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Francisco Veliz v. Collins Building Services


September 26, 2011


The opinion of the court was delivered by: Richard J. Holwell, District Judge:



Defendants Collins Building Services, Inc. ("CBS"), David Martinez, Jimmy Ramirez, and Fatos Prelvukaj*fn1 (together "the Collins Defendants") move to dismiss pro se Plaintiff Francisco Veliz's claim of discrimination under Title VII of the Civil Rights Act of 1964 ("Title VII") and the Age Discrimination in Employment Act of 1967 ("ADEA"). Defendant Tony Tonuzi also moves to dismiss Plaintiff's claims. For the reasons that follow, both motions are granted.


The following facts are taken from (1) plaintiff Veliz's form complaint; (2) Veliz's complaint with the Equal Employment Opportunity Commission ("EEOC"); (3) the Collective Bargaining Agreement ("CBA") between Veliz's union, Service Employees International Union Local 32BJ (the "Union"), and The Realty Advisory Board on Labor Relations, Inc., of which CBS is a member; and (4) Veliz's opposition papers, which consist of affidavits of three of his former co-workers.*fn2

Veliz, a man of Peruvian origin, was employed by CBS for sixteen years. (Compl. at 3; EEOC Compl. (attached as Ex. D to Aff. of Samantha Abeysekera, Esq. in Supp. of Def.'s Mot. to Dismiss ("Abeysekera Aff.")).) During that time, he was a member of Union 32BJ and, for at least a portion of that time, his immediate supervisor was Fatos Prelvukaj, a man of Albanian origin. (EEOC Compl.; see Compl. at 3.) Veliz does not specify in what capacity the other Collins Defendants served CBS.

Veliz alleges that he was continually harassed and discriminated against during his tenure at CBS. Veliz alleges that Prelvukaj prohibited him from speaking Spanish on the job and that Prelvukaj warned him that any complaints to the Union would result in retaliation. (EEOC Compl.) Veliz also appears to allege, through the affidavit of his former co-worker Sphen Koleci, that the Union's staff was paid to ignore its members' grievances. (Koleci Aff. ¶ 5 (attached to Veliz's Aff. in Opp'n to Mot.).) Veliz further alleges that, on May 5, 2008 and January 5, 2009, CBS increased the workloads of Hispanic employees, including Veliz, while leaving the workloads of Albanian employees unchanged. (EEOC Compl.) Veliz also claims that Hispanic employees were subject to closer supervision than Albanian employees and that Albanian employees received "better floor jobs" than Veliz and other Hispanic employees. (Id.) Veliz also contends that he was suspended from work on October 2, 2008 for participating in an unspecified "protected activity." (Id.) Finally, the affidavits of Veliz's former co-workers, though difficult to understand, appear to allege that Defendants Ramirez and Martinez hated Veliz; that Defendant Tonuzi was an employee of CBS and had the authority to distribute overtime, which he gave to his "favorites;" and that the Defendants generally discriminated against Veliz on the basis of his ethnicity. (See Koleci Aff. ¶¶ 4, 7; Aff. of Jose Perez ¶ 4; Aff. of Gladys Gros ¶ 2 (all affidavits are attached to Veliz's Aff. in Opp'n to Mot.).) CBS provided Veliz a notice of termination on November 18, 2008. (EEOC Compl.) Veliz alleges that his termination was discriminatory.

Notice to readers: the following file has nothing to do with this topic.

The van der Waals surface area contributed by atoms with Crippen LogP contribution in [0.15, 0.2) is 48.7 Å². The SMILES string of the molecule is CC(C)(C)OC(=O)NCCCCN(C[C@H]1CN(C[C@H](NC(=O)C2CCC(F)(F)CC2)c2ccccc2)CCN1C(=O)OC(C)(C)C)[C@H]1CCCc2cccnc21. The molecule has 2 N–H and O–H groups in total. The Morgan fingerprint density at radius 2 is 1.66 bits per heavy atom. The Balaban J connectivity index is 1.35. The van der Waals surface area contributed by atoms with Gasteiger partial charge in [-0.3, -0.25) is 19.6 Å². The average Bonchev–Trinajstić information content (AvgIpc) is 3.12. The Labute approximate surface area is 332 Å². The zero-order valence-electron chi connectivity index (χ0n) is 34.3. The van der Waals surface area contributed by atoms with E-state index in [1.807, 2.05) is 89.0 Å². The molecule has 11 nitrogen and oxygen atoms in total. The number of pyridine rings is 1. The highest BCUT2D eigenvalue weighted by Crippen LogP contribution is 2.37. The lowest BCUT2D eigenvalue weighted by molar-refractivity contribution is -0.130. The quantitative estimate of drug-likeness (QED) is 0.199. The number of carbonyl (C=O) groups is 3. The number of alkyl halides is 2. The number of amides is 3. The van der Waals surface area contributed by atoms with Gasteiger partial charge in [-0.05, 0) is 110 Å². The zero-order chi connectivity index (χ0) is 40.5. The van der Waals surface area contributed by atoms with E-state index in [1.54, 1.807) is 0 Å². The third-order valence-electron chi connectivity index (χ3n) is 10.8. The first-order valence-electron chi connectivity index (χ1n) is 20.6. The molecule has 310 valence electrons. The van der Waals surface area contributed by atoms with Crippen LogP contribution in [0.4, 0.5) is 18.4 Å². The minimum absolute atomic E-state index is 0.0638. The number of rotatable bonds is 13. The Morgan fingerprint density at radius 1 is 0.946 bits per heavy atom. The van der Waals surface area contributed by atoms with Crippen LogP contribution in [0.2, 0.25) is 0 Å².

The CBA between Veliz's Union and the Realty Advisory Board of which CBS is a member requires union employees to submit discrimination claims to binding arbitration pursuant to the grievance and arbitration provisions of the CBA. (See 2008 Contractors Agreement between Service Employees International Union Local 32BJ and The Realty Advisory Board on Labor Relations, Inc. ("CBA") ¶ 30, at 103-04 (attached as Ex. B to Abeysekera Aff.).) Specifically, the CBA contains a "No Discrimination" clause that provides:

There shall be no discrimination against any present or future employee by reason of race, creed, color, age, disability, national origin, sex, sexual orientation, union membership or any characteristic protected by law, including, but not limited to, claims made pursuant to Title VII of the Civil Rights Act, the Americans with Disabilities Act, 42 U.S.C. § 1981, the Age Discrimination in Employment Act . . . or any other similar laws, rules or regulations. All such claims shall be subject to the grievance and arbitration procedure (Article V and VI) as the sole and exclusive remedy for violations. (Id.)

Veliz does not allege that he attempted to resolve his claims through the grievance and arbitration procedure. Instead, he filed a complaint with the EEOC on May 26, 2009, alleging national origin discrimination and retaliation under Title VII. (See EEOC Compl.) On July 30, 2010, the EEOC issued Veliz a right-to-sue letter, and on September 7, 2010, Veliz filed this action, alleging various claims under both Title VII and the ADEA. (See EEOC Compl.; Compl. at 1.) The Collins Defendants have moved to dismiss Veliz's complaint against them under Rule 12(b)(6) based primarily on Veliz's failure to arbitrate. Defendant Tonuzi has moved to dismiss the complaint against him on the ground that it fails to state a claim against him.